China’s new Davos pledge—blue skies, literally, in three years

Someday soon, you’ll be able to throw out the mask.
Someday soon, you’ll be able to throw out the mask.
Image: AP Photo/Andy Wong
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Liu He, Chinese president Xi Jinping’s right-hand man and the mastermind behind the country’s economic policy, made a concrete pledge to the country’s 1.4 billion citizens today: In three years, your skies will be blue again.

Air pollution in China is so bad that it darkens skies in the daytime, gives citizens cancer, and hinders its ability to produce solar power, thanks to the country’s coal consumption. China’s Communist Party promised to fight pollution in its latest five-year plan and even bring back blue skies, but Liu is the first to put a timeframe on the pledge.

He made the promise during the World Economic Forum in Davos, Switzerland, while positioning China as a defender of global peace and prudent climate policy, a pivot of Beijing’s since the last US presidential election.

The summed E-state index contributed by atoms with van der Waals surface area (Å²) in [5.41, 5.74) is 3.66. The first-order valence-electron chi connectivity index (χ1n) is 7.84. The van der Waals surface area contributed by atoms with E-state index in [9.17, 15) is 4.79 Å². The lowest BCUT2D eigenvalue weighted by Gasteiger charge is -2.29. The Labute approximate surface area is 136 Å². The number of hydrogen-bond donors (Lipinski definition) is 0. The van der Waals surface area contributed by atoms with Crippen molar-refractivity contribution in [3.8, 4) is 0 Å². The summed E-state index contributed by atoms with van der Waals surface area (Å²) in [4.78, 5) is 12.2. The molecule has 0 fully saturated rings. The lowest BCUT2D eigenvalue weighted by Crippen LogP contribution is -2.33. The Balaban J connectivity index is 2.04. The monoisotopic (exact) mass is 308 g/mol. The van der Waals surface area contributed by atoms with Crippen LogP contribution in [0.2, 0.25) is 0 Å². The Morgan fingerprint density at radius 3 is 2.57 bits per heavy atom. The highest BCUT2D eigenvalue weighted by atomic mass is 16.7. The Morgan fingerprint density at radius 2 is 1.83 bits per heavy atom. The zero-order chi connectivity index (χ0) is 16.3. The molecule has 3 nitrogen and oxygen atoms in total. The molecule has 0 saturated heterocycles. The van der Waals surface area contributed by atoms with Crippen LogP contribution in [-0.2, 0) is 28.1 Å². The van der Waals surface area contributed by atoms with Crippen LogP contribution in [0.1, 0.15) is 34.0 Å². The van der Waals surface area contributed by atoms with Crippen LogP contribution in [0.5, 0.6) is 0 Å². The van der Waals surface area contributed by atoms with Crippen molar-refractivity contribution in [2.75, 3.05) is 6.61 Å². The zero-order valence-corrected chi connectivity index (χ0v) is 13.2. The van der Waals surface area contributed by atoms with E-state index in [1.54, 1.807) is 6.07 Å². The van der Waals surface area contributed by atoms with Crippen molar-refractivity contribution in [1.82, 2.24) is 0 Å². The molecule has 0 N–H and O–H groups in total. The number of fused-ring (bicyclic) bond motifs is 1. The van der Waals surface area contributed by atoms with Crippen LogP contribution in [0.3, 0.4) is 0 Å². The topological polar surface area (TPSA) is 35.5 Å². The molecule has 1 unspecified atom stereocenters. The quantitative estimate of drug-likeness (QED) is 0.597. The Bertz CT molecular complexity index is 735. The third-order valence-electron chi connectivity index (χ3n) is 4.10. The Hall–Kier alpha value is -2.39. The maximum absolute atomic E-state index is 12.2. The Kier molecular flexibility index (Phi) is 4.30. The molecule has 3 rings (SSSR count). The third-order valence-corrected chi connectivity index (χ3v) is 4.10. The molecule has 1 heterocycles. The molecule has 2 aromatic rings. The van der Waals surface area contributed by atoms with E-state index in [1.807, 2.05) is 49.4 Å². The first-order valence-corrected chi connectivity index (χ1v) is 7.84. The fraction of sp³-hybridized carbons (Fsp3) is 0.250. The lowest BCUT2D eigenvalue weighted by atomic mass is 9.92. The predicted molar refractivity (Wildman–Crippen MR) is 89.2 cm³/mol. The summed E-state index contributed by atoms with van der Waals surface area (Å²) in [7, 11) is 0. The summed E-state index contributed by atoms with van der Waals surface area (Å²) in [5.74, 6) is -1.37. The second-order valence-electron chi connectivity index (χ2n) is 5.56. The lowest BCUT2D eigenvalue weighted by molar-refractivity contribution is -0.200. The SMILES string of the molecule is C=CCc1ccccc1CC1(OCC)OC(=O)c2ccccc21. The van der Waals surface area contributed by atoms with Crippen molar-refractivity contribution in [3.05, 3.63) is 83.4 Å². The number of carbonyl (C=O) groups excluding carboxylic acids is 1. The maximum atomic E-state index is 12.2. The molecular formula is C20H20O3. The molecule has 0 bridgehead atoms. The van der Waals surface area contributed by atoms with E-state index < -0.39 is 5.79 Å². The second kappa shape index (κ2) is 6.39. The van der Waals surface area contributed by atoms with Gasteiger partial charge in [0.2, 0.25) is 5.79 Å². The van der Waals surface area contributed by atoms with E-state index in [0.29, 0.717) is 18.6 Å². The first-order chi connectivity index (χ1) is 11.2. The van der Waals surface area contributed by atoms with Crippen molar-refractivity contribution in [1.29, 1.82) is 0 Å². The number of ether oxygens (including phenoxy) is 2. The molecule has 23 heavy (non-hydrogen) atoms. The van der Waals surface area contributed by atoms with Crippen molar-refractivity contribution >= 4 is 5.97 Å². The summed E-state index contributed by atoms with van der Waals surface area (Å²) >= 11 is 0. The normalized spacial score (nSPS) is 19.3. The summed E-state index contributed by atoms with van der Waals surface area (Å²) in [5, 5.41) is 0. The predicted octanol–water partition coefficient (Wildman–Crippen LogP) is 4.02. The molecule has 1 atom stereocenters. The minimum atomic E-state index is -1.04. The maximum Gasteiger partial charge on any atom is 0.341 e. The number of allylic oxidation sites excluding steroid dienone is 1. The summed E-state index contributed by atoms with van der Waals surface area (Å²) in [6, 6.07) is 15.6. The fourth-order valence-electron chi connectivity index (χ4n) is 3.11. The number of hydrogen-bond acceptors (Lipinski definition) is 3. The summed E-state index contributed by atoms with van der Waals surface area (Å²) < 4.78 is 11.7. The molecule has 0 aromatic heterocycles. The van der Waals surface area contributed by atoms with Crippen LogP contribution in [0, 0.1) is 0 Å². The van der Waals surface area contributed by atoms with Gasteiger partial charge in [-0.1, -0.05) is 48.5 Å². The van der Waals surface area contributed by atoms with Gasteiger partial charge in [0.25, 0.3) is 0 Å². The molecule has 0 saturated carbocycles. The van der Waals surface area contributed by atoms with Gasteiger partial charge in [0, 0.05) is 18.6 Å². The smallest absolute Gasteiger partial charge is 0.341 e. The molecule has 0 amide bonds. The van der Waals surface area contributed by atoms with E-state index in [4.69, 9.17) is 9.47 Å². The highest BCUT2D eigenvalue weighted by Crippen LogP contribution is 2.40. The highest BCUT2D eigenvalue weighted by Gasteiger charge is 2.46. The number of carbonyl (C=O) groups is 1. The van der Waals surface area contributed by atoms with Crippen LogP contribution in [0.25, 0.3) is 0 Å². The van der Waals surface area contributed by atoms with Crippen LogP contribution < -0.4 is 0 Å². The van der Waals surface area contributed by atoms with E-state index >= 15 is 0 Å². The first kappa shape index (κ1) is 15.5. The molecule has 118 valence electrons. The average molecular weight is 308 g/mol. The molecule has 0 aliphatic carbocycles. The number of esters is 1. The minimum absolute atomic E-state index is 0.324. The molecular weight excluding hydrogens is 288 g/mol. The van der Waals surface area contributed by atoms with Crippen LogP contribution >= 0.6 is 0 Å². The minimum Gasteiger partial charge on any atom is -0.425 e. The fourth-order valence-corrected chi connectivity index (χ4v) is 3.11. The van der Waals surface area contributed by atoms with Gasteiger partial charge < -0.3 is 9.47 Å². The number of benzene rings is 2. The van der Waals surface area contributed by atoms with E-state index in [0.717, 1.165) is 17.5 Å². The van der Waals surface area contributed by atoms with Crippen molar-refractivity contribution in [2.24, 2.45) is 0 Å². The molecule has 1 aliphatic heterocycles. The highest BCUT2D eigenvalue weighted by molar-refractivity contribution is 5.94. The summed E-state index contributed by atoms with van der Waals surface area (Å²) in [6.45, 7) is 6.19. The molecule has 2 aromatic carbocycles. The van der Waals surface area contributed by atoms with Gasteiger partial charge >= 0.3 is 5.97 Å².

“Green and low-carbon development is what the Chinese people and people across the world want the most,” Liu said. In the next three years, he said China will “scale up pollution control, lower intensity of resource consumption, make our development more eco-friendly and our skies blue again.”

In contrast, the Donald Trump administration has filled its ranks with coal executives, and is trimming regulations on coal-fired plants while rolling back incentives for solar power. Trump pulled the US out of the Paris Climate Accord last summer, a decision Liu seemed to criticize in Davos, without mentioning the US president by name.

Not only will China “honor the Paris agreement,” he said, it will “stay committed to improving the environment with the rest of the international community.”

While Liu outlined some economic changes—including opening up the market to more imports and better defense of intellectual-property rights (these are pledges Beijing has made before, but failed to implement)—he gave few specifics.

He did, however, talk about the need for “rational choices,” another dig that seemed aimed at Trump. It is “crucial to make prudent and rational choices, choices that will serve mankind well” on issues like terrorism and climate change, Liu said.

“We need to seek cooperation in a sensitive manner,” Liu added. “China is a force for world peace, development, and the international order.”